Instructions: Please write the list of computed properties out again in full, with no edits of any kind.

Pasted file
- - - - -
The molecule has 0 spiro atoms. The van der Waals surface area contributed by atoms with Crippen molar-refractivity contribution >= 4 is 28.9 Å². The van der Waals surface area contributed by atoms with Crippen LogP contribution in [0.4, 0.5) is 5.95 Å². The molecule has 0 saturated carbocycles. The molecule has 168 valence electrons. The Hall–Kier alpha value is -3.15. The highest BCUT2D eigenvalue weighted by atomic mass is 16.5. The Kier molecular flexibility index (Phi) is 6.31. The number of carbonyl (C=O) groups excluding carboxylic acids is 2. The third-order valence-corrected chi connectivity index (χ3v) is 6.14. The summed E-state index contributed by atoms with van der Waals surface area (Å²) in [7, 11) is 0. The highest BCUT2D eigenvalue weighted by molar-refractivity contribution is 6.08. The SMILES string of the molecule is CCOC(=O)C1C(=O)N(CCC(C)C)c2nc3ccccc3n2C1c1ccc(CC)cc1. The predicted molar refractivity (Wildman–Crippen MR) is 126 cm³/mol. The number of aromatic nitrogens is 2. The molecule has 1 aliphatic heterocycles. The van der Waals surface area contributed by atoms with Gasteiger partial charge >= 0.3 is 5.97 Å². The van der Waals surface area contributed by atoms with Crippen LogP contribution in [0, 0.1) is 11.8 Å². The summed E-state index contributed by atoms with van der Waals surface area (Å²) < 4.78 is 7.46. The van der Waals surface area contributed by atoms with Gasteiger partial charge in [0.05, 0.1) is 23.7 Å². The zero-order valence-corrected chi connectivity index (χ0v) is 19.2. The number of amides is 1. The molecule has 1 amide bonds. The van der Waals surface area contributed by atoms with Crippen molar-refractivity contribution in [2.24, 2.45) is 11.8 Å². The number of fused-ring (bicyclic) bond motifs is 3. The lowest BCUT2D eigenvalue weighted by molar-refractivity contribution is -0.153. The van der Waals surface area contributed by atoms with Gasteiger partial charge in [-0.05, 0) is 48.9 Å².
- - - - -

The molecule has 0 spiro atoms. The van der Waals surface area contributed by atoms with Crippen molar-refractivity contribution >= 4 is 28.9 Å². The van der Waals surface area contributed by atoms with Crippen LogP contribution in [0.4, 0.5) is 5.95 Å². The molecule has 0 saturated carbocycles. The molecule has 168 valence electrons. The Hall–Kier alpha value is -3.15. The highest BCUT2D eigenvalue weighted by atomic mass is 16.5. The Kier molecular flexibility index (Phi) is 6.31. The number of carbonyl (C=O) groups excluding carboxylic acids is 2. The third-order valence-corrected chi connectivity index (χ3v) is 6.14. The summed E-state index contributed by atoms with van der Waals surface area (Å²) in [7, 11) is 0. The highest BCUT2D eigenvalue weighted by molar-refractivity contribution is 6.08. The SMILES string of the molecule is CCOC(=O)C1C(=O)N(CCC(C)C)c2nc3ccccc3n2C1c1ccc(CC)cc1. The predicted molar refractivity (Wildman–Crippen MR) is 126 cm³/mol. The number of aromatic nitrogens is 2. The molecule has 1 aliphatic heterocycles. The van der Waals surface area contributed by atoms with Gasteiger partial charge >= 0.3 is 5.97 Å². The van der Waals surface area contributed by atoms with Crippen LogP contribution in [0, 0.1) is 11.8 Å². The summed E-state index contributed by atoms with van der Waals surface area (Å²) < 4.78 is 7.46. The van der Waals surface area contributed by atoms with Gasteiger partial charge in [0.05, 0.1) is 23.7 Å². The zero-order valence-corrected chi connectivity index (χ0v) is 19.2. The number of amides is 1. The molecule has 1 amide bonds. The van der Waals surface area contributed by atoms with Crippen molar-refractivity contribution in [2.24, 2.45) is 11.8 Å². The number of fused-ring (bicyclic) bond motifs is 3. The lowest BCUT2D eigenvalue weighted by molar-refractivity contribution is -0.153. The van der Waals surface area contributed by atoms with Gasteiger partial charge in [-0.05, 0) is 48.9 Å².